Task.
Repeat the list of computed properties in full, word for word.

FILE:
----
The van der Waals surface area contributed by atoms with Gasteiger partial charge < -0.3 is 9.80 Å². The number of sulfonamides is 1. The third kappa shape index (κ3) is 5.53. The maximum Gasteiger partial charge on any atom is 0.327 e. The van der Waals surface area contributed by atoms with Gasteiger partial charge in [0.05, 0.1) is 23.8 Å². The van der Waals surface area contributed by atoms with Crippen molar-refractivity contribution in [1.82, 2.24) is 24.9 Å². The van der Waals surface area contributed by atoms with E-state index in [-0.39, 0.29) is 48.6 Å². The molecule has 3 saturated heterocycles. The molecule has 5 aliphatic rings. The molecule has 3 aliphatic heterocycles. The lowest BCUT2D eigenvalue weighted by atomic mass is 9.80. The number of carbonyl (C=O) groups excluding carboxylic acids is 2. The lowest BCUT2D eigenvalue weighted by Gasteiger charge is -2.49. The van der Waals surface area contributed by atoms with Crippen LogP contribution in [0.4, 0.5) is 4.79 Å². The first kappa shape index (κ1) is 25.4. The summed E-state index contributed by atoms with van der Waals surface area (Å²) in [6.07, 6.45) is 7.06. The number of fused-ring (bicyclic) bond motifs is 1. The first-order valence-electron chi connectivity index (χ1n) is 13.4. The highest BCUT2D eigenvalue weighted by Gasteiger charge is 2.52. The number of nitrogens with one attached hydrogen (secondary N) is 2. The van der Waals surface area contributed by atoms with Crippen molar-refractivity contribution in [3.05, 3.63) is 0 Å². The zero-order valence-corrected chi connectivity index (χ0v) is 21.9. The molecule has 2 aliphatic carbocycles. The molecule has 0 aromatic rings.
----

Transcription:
The van der Waals surface area contributed by atoms with Gasteiger partial charge < -0.3 is 9.80 Å². The number of sulfonamides is 1. The third kappa shape index (κ3) is 5.53. The maximum Gasteiger partial charge on any atom is 0.327 e. The van der Waals surface area contributed by atoms with Gasteiger partial charge in [0.05, 0.1) is 23.8 Å². The van der Waals surface area contributed by atoms with Crippen molar-refractivity contribution in [1.82, 2.24) is 24.9 Å². The van der Waals surface area contributed by atoms with E-state index in [-0.39, 0.29) is 48.6 Å². The molecule has 3 saturated heterocycles. The molecule has 5 aliphatic rings. The molecule has 3 aliphatic heterocycles. The lowest BCUT2D eigenvalue weighted by atomic mass is 9.80. The number of carbonyl (C=O) groups excluding carboxylic acids is 2. The lowest BCUT2D eigenvalue weighted by Gasteiger charge is -2.49. The van der Waals surface area contributed by atoms with Crippen LogP contribution in [0.4, 0.5) is 4.79 Å². The first kappa shape index (κ1) is 25.4. The summed E-state index contributed by atoms with van der Waals surface area (Å²) in [6.07, 6.45) is 7.06. The number of fused-ring (bicyclic) bond motifs is 1. The first-order valence-electron chi connectivity index (χ1n) is 13.4. The highest BCUT2D eigenvalue weighted by Gasteiger charge is 2.52. The number of nitrogens with one attached hydrogen (secondary N) is 2. The van der Waals surface area contributed by atoms with Crippen molar-refractivity contribution in [3.05, 3.63) is 0 Å². The zero-order valence-corrected chi connectivity index (χ0v) is 21.9. The molecule has 2 aliphatic carbocycles. The molecule has 0 aromatic rings.